Sahin et al. (2001a) also reported, improved feed intake, weight gain, feed efficiency when Japanese quails were fed 200-1200 μg kg-1 CrPic. Onderci et al. (2005) observed that addition of Cr in the feed of Japanese quail increased feed intake, body weight, feed efficiency and carcass traits. Sahin et al. (2004) noted that increasing Cr supplementation (200, 400, 800 or 1200 μg kg-1) led to more feed intake and improve body weight and feed efficiency in Japanese quail. Chromium (Cr) supplementation at 400 μg kg-1 level increased the live weight gain, feed efficiency and carcass traits in heat-stressed quails (Sahin et al., 2005). Moreover, El-Hommosany (2008) stated, increased body weight, weight gain and FCR in Japanese quail fed different levels of dietary Cr (125, 250, 375, 500 μg kg-1 diet, respectively). Recently, Sahin et al. (2010) described that CrPic supplemented at 400 and 800 μg kg-1 resulted in better feed intake, FCR and weight gain compared to control in Japanese quail. Chromium supplementation has been found to show positive effects on weight of turkey poults, carbohydrate metabolism (liver glycogen, active glycogen synthetase) but not on feed consumption of poults (Rosebrough and Steele, 1981). In growing turkeys, chromium nicotinate dietary supplementation showed dose dependant effects on growth performance, carcase characteristics and blood parameters. A dose rate of 1 mg kg-1 Cr significantly increased weight gain and feed intake at 9-18 weeks of age but not at 19-22 weeks; breast and thigh muscle got significantly increased at 1 mg kg-1 dose but decreased at 3 mg kg-1; serum triacylglycerol (TG) and uric acid concentrations increased but glycerol and alpha-globulin reduced at 3 mg kg-1; serum cholesterol and glycerol reduced at 18 weeks while glucose increased and uric acid decreased by 1 mg kg-1 Cr at 22 weeks of age; creatinine got increased and beta-globulin decreased at 3 mg kg-1 dose (Chen et al., 2001). Rajalekshmi et al. (2014) investigated the effect of supplementation of chromium propionate at different dosage levels (100-3,200 μg kg-1) in male broiler chickens (Cobb 400). The weight gain, feed intake, FCR and lymphoid organ weights were not significantly affected during the whole study period of 42 days. However, with increased chromium dosage, the breast meat yield increased linearly.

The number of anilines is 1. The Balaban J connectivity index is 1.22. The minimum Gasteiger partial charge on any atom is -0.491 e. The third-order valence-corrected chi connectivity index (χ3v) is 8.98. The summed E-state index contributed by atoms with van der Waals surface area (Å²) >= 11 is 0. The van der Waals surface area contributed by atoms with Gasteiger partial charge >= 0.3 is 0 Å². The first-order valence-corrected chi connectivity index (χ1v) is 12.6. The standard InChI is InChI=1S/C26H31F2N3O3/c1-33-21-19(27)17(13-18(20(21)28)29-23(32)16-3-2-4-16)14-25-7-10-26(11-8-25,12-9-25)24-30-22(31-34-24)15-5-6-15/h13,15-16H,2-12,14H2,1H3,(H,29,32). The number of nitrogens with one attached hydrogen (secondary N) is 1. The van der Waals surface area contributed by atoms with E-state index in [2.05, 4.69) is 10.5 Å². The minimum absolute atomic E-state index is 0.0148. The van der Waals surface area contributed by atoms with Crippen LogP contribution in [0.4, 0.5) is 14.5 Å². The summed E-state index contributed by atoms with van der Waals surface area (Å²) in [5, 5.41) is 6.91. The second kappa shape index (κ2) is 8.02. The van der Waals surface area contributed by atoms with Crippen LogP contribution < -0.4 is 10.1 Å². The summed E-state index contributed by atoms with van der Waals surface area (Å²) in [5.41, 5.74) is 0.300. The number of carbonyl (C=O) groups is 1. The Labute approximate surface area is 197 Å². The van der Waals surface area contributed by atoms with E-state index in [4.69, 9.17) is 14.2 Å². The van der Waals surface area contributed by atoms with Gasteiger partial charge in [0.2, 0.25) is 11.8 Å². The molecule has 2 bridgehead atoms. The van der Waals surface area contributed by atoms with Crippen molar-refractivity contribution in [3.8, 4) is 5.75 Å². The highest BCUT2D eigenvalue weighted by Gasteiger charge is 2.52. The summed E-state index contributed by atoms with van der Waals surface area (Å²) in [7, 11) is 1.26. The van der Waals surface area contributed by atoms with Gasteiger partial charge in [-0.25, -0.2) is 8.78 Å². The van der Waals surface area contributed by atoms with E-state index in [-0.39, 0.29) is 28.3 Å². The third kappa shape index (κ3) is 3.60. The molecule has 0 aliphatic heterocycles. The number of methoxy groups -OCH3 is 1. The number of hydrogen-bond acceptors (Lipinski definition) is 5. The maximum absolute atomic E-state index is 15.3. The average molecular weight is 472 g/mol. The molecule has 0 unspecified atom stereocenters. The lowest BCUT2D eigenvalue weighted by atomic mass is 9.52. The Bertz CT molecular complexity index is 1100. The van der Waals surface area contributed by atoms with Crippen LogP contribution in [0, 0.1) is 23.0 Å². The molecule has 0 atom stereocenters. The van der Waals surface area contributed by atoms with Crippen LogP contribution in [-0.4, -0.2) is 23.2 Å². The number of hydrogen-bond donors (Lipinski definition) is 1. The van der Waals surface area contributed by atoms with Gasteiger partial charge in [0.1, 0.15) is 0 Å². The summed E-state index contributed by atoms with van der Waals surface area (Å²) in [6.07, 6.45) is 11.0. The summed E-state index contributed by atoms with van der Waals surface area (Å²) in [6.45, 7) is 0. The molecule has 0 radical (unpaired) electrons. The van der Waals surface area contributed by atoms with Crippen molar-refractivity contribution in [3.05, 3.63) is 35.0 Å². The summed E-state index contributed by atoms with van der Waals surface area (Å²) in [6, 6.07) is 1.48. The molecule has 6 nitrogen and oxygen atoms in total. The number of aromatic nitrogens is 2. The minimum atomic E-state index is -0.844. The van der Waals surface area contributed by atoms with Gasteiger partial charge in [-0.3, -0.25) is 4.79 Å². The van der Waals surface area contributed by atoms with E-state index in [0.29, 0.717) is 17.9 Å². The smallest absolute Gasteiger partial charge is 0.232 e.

LAYING BIRDS’ PERFORMANCE

The CrPic at the level of 1200 ppb has been found to improve egg weight, shell thickness, albumen index and weight as well as yolk weight and index in Japanese quail (Sahin et al., 2001a). Chromium (Cr) supplementation given at the rate of 400 and 800 μg kg-1 of feed in laying hens improved their egg weight, specific gravity, shell thickness, weight and Haugh unit (Sahin and Sahin, 2001). Sahin and Sahin (2002) noted, in laying hens that feeding Cr at the level of 400 μg kg-1 increased feed efficiency and consequently the egg production and weight were improved. Sahin et al. (2004) observed that Cr supplementation increased egg weight, shell thickness, specific gravity and Haugh unit in Japanese quail. Sahin et al. (2001b) also reported that Cr supplementation improved feed efficiency and subsequently the egg production was enhanced in laying hens. Recently, Hanafy (2011) found improved egg production, egg weight, albumen percentage, shell percentage, shell thickness, Haugh unit and yolk index in Bandarah laying hens. According to Hossain et al. (1998), Cr augments egg quality by acting as a structural component of egg albumin or in cross linking of protein, necessary for the synthesis of ovomucin and facilitates the transfer of cation into the albumin of egg during the plumping process in the uterus. Increasing egg shell thickness may be due to the action of Cr which stimulates and control insulin action or indirectly empowers the ascorbic acid transportation which has significant role in formation of eggshell (Anderson, 1994; Mowat, 1994; Hanafy, 2011). Jensen et al. (1978) suggested that Cr has a favourable effect on albumin quality and postulated that this element is necessary to maintain the physical state of albumin.